Posted by Nick Skog on Monday, October 5, 2020 Under: English
From: Sonic Perspectives
Published: October 1, 2020
A funeral dirge for the dying light.
The true test of any artist is patience, specifically the ability to take one’s time in honing an idea until it fully matures. Though this standard could apply to any sub-genre of music, it is particularly applicable to the several subsets within the doom metal realm, where the moving parts within a song tend to be fewer and more heavily exposed. Wherein the hybrid style of death/doom is concerned, the general tendency has been for a more dank and dissonant musical accompaniment that is still largely of the latter persuasion to be accompanied by an almost exclusively death metal oriented vocal display. However, the evolution of this craft over the past couple decades has allowed for some less predictable combinations of elements to emerge, and a relatively young quintet out of Belgium known as Marche Funebre has offered up a truly unique variant of the classic British death/doom sound on their latest LP.
“Einderlicht,” which roughly translates to The Ending Light, draws heavily from the examples put forth in the early to mid 1990s by such noted pioneering acts as My Dying Bride and Anathema. The songwriting formula tends towards a very drawn out and gradualist character, often flirting with and surpassing the 10 minute mark within an individual track, and the atmosphere tends towards a dense and dreary demeanor. However, the stylistic presentation includes a fair bit of the Gothic stylings that have crept into the style as the turn of the millennium drew closer, particularly the mixture of beastly groans and ultra-clean singing provided by front man Arne Vandenhoeck. Combined with a musical presentation that is a bit more versatile and draws a tad more from a more traditional old school death metal well, it results in a more nuanced and intricate variation on the classic death/doom sound that comes off as rooted in tradition, yet not as a full on throwback.
While the dueling vocal personas on display here are highly consequential, the surrounding instrumentation proves even more interesting, particularly in the case of how the guitars interact with each other and the rest of the music. Peter Egberghs’ status as lead guitarist doesn’t begin and end with a few token melodic hooks here and there, but often showcases an instrumental presence about as harmonically consequential as the vocals that it plays against. Whether it be the extended, mellow jam session that kicks off opening anthem “Scarred” with an ultra-depressive jazzy/bluesy character, or the frequent melodic additives provided on the rocking, semi-Gothic “The Maelstrom Mute” (which features this band veering completely out of the death metal style), his parts often make the difference between these drawn out compositions being overly repetitious and having the right amount of variation and development to avoid becoming hypnotic.
Each song on here presents a level of versatility that occasionally stretches the definition of death/doom, all the while things stay recognizably rooted in the style’s core principles that it never abandons it. The more up tempo “The Eye Of The End” presents a more percussive approach to rhythmic guitar riffing that is a bit closer to an early Autopsy sound, and the recurring lead guitar lines could almost be construed as a slower version of a Chuck Schuldiner lick, yet the dense atmosphere and groaning vocal quality maintains a remnant of the doom side of the coin. The same story is told with a longer length and a tad bit more of a melodeath tinge on “Deformed”, to similarly strong effect. On the other hand, the serene and somber balladry that introduces and recurs along the epic journeys that are “When All Is Said” and title offering “Einderlicht”, it trades blows with a more traditionally rooted death/doom approach that builds to an explosive apex point.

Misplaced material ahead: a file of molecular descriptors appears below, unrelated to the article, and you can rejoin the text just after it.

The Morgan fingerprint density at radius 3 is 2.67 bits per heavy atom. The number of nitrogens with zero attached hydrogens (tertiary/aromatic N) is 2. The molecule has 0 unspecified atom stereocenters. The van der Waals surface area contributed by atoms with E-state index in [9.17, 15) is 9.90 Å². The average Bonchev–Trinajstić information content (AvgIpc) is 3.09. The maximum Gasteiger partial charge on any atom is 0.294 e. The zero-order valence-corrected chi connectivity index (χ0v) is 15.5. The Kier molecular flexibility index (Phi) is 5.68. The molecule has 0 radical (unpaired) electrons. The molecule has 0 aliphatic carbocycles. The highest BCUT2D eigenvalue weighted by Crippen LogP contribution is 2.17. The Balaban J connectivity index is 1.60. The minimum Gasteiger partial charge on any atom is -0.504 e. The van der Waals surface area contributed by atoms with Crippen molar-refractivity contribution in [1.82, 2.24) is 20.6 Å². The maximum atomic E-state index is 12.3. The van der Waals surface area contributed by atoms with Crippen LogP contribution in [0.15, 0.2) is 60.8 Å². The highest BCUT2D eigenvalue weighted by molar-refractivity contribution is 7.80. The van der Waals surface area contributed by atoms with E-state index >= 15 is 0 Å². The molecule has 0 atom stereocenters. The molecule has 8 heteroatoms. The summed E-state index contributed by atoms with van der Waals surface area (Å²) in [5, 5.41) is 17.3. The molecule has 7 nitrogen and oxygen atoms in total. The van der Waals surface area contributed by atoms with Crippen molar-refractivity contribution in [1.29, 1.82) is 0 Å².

If nothing else, this is the sort of album that will play to the average consumer of this style by showcasing the familiar, yet mix it up to the point that it will come off as exceedingly fresh and current. It reveals a care to detail and an expansive arsenal of inspiration that makes these exceedingly long songs more accessible, both to those who may prefer the shorter mode of songwriting typical to Paradise Lost or Tiamat, and even to those who lean towards the more commercial Gothic sound that many of these bands would transition towards in the 2000s. It’s still an acquired taste and a sizable time investment for anyone outside of doom metal circles, but functions well as an introduction to the extreme side of said sub-genre’s coin for those who have only experienced it through the lens of bands like Type O Negative or Danzig. It’s a sad march towards one’s final resting place, containing all the obligatory woe and agony, but a fulfilling one as well.
Reviewed by: Jonathan Smith
In : English
Tags: "marche funebre" "marche funèbre" "marche funèbre einderlicht" "marche funebre einderlicht" "einderlicht" "doom metal" "death doom metal" "death doom"